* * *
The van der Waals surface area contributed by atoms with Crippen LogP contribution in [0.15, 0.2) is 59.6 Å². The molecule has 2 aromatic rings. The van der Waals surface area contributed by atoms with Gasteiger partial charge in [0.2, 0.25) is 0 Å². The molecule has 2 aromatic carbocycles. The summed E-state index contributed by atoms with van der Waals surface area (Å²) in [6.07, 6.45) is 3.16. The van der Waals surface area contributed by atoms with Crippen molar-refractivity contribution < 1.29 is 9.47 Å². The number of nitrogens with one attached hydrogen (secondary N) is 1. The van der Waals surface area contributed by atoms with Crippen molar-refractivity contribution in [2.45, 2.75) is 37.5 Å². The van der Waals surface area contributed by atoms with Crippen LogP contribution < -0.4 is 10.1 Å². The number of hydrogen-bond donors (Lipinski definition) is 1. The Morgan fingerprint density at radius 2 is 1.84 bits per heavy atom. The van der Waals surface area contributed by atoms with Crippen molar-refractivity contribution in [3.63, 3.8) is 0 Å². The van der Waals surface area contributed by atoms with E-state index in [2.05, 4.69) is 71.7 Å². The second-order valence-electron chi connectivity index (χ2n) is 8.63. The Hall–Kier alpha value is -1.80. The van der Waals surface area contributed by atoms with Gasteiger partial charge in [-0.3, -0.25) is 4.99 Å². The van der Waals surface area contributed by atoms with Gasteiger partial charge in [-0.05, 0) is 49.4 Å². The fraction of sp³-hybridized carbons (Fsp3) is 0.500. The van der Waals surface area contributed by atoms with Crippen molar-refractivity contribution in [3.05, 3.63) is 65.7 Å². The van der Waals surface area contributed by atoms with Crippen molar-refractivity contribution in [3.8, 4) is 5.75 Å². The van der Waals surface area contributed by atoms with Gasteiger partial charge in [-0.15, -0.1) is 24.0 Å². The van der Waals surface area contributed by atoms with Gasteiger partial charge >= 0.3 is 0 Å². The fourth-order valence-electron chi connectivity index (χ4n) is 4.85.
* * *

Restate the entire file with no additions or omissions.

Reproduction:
The van der Waals surface area contributed by atoms with Crippen LogP contribution in [0.15, 0.2) is 59.6 Å². The molecule has 2 aromatic rings. The van der Waals surface area contributed by atoms with Gasteiger partial charge in [0.2, 0.25) is 0 Å². The molecule has 2 aromatic carbocycles. The summed E-state index contributed by atoms with van der Waals surface area (Å²) in [6.07, 6.45) is 3.16. The van der Waals surface area contributed by atoms with Crippen molar-refractivity contribution < 1.29 is 9.47 Å². The number of nitrogens with one attached hydrogen (secondary N) is 1. The van der Waals surface area contributed by atoms with Crippen molar-refractivity contribution in [2.45, 2.75) is 37.5 Å². The van der Waals surface area contributed by atoms with Crippen LogP contribution < -0.4 is 10.1 Å². The number of hydrogen-bond donors (Lipinski definition) is 1. The Morgan fingerprint density at radius 2 is 1.84 bits per heavy atom. The van der Waals surface area contributed by atoms with Crippen molar-refractivity contribution in [3.63, 3.8) is 0 Å². The van der Waals surface area contributed by atoms with E-state index in [2.05, 4.69) is 71.7 Å². The second-order valence-electron chi connectivity index (χ2n) is 8.63. The Hall–Kier alpha value is -1.80. The van der Waals surface area contributed by atoms with Gasteiger partial charge in [-0.3, -0.25) is 4.99 Å². The van der Waals surface area contributed by atoms with Gasteiger partial charge in [-0.05, 0) is 49.4 Å². The fraction of sp³-hybridized carbons (Fsp3) is 0.500. The van der Waals surface area contributed by atoms with Crippen molar-refractivity contribution in [3.05, 3.63) is 65.7 Å². The van der Waals surface area contributed by atoms with Crippen molar-refractivity contribution in [3.8, 4) is 5.75 Å². The van der Waals surface area contributed by atoms with Gasteiger partial charge in [-0.15, -0.1) is 24.0 Å². The van der Waals surface area contributed by atoms with Gasteiger partial charge >= 0.3 is 0 Å². The fourth-order valence-electron chi connectivity index (χ4n) is 4.85.